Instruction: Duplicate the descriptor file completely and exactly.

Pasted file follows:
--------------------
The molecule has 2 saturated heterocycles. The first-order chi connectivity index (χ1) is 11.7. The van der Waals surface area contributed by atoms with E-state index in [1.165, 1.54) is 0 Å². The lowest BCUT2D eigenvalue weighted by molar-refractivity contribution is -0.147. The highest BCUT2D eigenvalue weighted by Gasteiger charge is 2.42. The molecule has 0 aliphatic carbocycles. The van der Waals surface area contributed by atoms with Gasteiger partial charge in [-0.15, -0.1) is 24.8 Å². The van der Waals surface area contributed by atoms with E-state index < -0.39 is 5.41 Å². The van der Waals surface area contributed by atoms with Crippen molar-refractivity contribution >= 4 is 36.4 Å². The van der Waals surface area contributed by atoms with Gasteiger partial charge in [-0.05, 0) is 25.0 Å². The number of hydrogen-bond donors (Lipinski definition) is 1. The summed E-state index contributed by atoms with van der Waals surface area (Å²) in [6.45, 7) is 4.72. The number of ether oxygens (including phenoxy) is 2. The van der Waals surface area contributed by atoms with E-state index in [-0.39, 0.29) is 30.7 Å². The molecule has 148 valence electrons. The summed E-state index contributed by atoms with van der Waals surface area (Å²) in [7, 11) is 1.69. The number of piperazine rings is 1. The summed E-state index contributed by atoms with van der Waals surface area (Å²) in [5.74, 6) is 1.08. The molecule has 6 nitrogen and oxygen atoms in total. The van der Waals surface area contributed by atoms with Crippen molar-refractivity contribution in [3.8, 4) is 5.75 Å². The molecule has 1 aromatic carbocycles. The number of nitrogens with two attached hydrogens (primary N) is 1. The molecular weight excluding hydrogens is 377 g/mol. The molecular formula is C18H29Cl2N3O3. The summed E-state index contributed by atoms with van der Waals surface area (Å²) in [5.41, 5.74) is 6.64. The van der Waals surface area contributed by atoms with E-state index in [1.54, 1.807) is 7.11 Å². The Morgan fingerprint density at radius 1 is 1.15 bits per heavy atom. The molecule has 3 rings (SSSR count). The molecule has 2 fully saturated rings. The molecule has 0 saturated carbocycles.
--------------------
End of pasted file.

The molecule has 2 saturated heterocycles. The first-order chi connectivity index (χ1) is 11.7. The van der Waals surface area contributed by atoms with E-state index in [1.165, 1.54) is 0 Å². The lowest BCUT2D eigenvalue weighted by molar-refractivity contribution is -0.147. The highest BCUT2D eigenvalue weighted by Gasteiger charge is 2.42. The molecule has 0 aliphatic carbocycles. The van der Waals surface area contributed by atoms with Gasteiger partial charge in [-0.15, -0.1) is 24.8 Å². The van der Waals surface area contributed by atoms with E-state index < -0.39 is 5.41 Å². The van der Waals surface area contributed by atoms with Crippen molar-refractivity contribution >= 4 is 36.4 Å². The van der Waals surface area contributed by atoms with Gasteiger partial charge in [-0.05, 0) is 25.0 Å². The number of hydrogen-bond donors (Lipinski definition) is 1. The summed E-state index contributed by atoms with van der Waals surface area (Å²) in [6.45, 7) is 4.72. The number of ether oxygens (including phenoxy) is 2. The van der Waals surface area contributed by atoms with E-state index in [-0.39, 0.29) is 30.7 Å². The molecule has 148 valence electrons. The summed E-state index contributed by atoms with van der Waals surface area (Å²) in [7, 11) is 1.69. The number of piperazine rings is 1. The summed E-state index contributed by atoms with van der Waals surface area (Å²) in [5.74, 6) is 1.08. The molecule has 6 nitrogen and oxygen atoms in total. The van der Waals surface area contributed by atoms with Crippen molar-refractivity contribution in [3.8, 4) is 5.75 Å². The molecule has 1 aromatic carbocycles. The number of nitrogens with two attached hydrogens (primary N) is 1. The molecular weight excluding hydrogens is 377 g/mol. The molecular formula is C18H29Cl2N3O3. The summed E-state index contributed by atoms with van der Waals surface area (Å²) in [5.41, 5.74) is 6.64. The van der Waals surface area contributed by atoms with E-state index in [1.54, 1.807) is 7.11 Å². The Morgan fingerprint density at radius 1 is 1.15 bits per heavy atom. The molecule has 3 rings (SSSR count). The molecule has 2 fully saturated rings. The molecule has 0 saturated carbocycles.